Back to the basics: Cook the pork for another hour in the BBQ sauce, then serve it on either rolls or hamburger buns. I like serving it on potato rolls, which soak up the sauce and juices really nicely.

The best part about this recipe is the fact that when you come home, your house will ooze with delicious smells. During football season, I'll often get this started right before bed and then we can have it for an early lunch while we're watching the games. It's always a crowd pleaser!

You can top it with cheese, pickles, coleslaw or (as my husband has been known to do) potato chips.

I'll throw a picture up of the finished product this evening. Enjoy!


Gourmet Pizza Night- The Jimmy Pie

Well, hello there blogosphere! Long time, no post. Again, my apologies. The good news is that our oven is back in commission earlier than expected. Thank goodness for warranties!!!

Last night, we had some fine folks over and I made pizza.

Here were the ingredients I used:

1 package Trader Joe's (TJ's) regular pizza dough
1 package TJ's quattro-formaggio cheese
4 cloves minced garlic
1 package proscuitto
1 log of chevre (goat cheese)
1 package asparagus
Fresh basil
Olive oil, S&P

I doubled this recipe, got a few more things for some bruschetta as well and walked out of TJ's for under $50.

1) Let the pizza dough sit at room temperature for at least a half hour before you make the pizza. While it's resting, mince your garlic and chop your asparagus into 3/4 inch strips. Preheat the oven as high as it can go on the bake setting (set mine at 550 degrees F).
2) Cut the dough in half and stretch it into your pizza pan (this one from Bed Bath & Beyond works well and is around $10). You want it to be thin, but without holes. You may want to buy extra dough to practice this part until you get the hang of it.
3) Bake the dough for a few minutes to get it cooked enough to support the toppings. This will help give you a really nice crust.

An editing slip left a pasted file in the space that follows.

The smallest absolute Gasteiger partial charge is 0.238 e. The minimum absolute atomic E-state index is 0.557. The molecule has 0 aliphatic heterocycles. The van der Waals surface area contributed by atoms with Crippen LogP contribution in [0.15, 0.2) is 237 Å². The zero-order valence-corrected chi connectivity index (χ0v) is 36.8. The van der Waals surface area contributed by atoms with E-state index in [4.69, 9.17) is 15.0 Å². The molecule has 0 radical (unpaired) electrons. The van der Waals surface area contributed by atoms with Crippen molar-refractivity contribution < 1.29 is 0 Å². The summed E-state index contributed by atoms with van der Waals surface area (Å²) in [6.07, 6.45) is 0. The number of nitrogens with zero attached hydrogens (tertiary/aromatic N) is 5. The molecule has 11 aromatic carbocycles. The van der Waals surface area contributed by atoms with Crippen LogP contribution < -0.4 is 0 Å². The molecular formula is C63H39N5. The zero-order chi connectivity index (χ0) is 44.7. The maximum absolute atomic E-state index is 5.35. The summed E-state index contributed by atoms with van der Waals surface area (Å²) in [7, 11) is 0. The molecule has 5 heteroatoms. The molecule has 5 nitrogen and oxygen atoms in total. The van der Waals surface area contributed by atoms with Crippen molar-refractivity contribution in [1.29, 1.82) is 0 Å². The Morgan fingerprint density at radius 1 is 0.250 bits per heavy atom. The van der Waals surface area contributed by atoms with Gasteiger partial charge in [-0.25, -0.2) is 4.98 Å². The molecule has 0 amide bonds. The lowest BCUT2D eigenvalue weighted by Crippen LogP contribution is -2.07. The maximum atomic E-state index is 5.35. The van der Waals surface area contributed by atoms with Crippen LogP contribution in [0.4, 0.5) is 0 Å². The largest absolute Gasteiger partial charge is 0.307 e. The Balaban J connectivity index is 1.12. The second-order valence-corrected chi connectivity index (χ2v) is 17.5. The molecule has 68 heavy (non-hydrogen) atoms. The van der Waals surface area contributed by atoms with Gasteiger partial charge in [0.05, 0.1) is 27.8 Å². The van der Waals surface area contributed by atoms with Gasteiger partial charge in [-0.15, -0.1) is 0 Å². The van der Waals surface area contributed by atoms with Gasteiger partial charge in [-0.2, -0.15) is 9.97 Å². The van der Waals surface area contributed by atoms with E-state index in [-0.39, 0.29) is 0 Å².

4) Remove it from the oven and slide a spatula underneath it to loosen it from the pan.
5) Add olive oil and garlic to the crust, then top it with half the cheeses, asparagus and pieces of proscuitto. Add salt and pepper to the top to taste.
6) Place in the oven for five minutes and then when it's getting closer to done, slide it off of the pizza pan and directly onto the oven rack for some additional crisping. Bake until golden crusted and oozing with cheesy-deliciousness.
7) Use a pizza peel or a cutting board to pull it from the oven, top with freshly cut basil and dig in!

This recipe makes enough for two 14 inch pies.


New Post Coming Soon!!!

For those of you who don't know, our stove is broken. It decided to quit on us about two weeks ago and it's going to be two to three weeks before the part comes in to fix it (thanks, Frigidaire).

So, while our less-than-one-year-old-stupid-broken-stove is waiting for repair, I promise you the following posts:

1) a grilling post (watch out, Bobby Flay!)
2) a guest post (my fantastic brother-in-law is going to be cooking up somethin' for ya'll)
3) a crock pot post (Hows about we dig in to some pulled pork sandwiches???)

Happy Eating!


chicken piccata

Ok, I decided against potatoes as my side and in favor of pasta after a frustrating day at the office...

Here are the ingredients I used:

  • 4 chicken breasts, butterflied (split them in the middle so that they fan out and are thin)
  • 1 shallot, chopped
  • 1 garlic clove, chopped
  • 1/2 cup chicken stock
  • juice of 1 lemon
  • zest of 1 lemon
  • 1 1/2 tablespoons capers
  • 2 tablespoons butter
  • 2 tablespoons flour
  • green beans
  • fresh pasta (Nestle makes Buitoni (any my babe works for Nestle), so I use that when I don't have time/energy to make my own)
  • Olive oil and S&P
  1. Fill a pot and bring it to a boil for when it's time to cook the pasta.
  2. Heat a skillet on medium-high. Salt and pepper the chicken and then place in the pan to cook for a few minutes per side, or until they are nicely golden brown. Set aside.
  3. Add the butter and saute the garlic and shallot.
  4. Add in the flour and whisk or stir to incorporate it all together (flour and butter cooked together forms a roux).
  5. Cook the fresh pasta per the instructions (this typically only takes a few minutes, compared to dry pasta, which takes longer). Throw in the green beans to cook (if you buy french green beans, they are called hericot verts). Drain and set aside.
  6. Add the chicken stock, lemon juice, lemon zest and stir together. Then add the capers. Taste and add salt, pepper as needed.
  7. Reserve a few tablespoons of the sauce and then place the pasta in the pan and toss.
  8. Plate the pasta and green beans and then return the chicken to the pan and place the remaining sauce on top. When the chicken is warmed up, place it on top of the bed of pasta and green beans.
This dish pairs well with a crisp Sauvignon Blanc. Enjoy!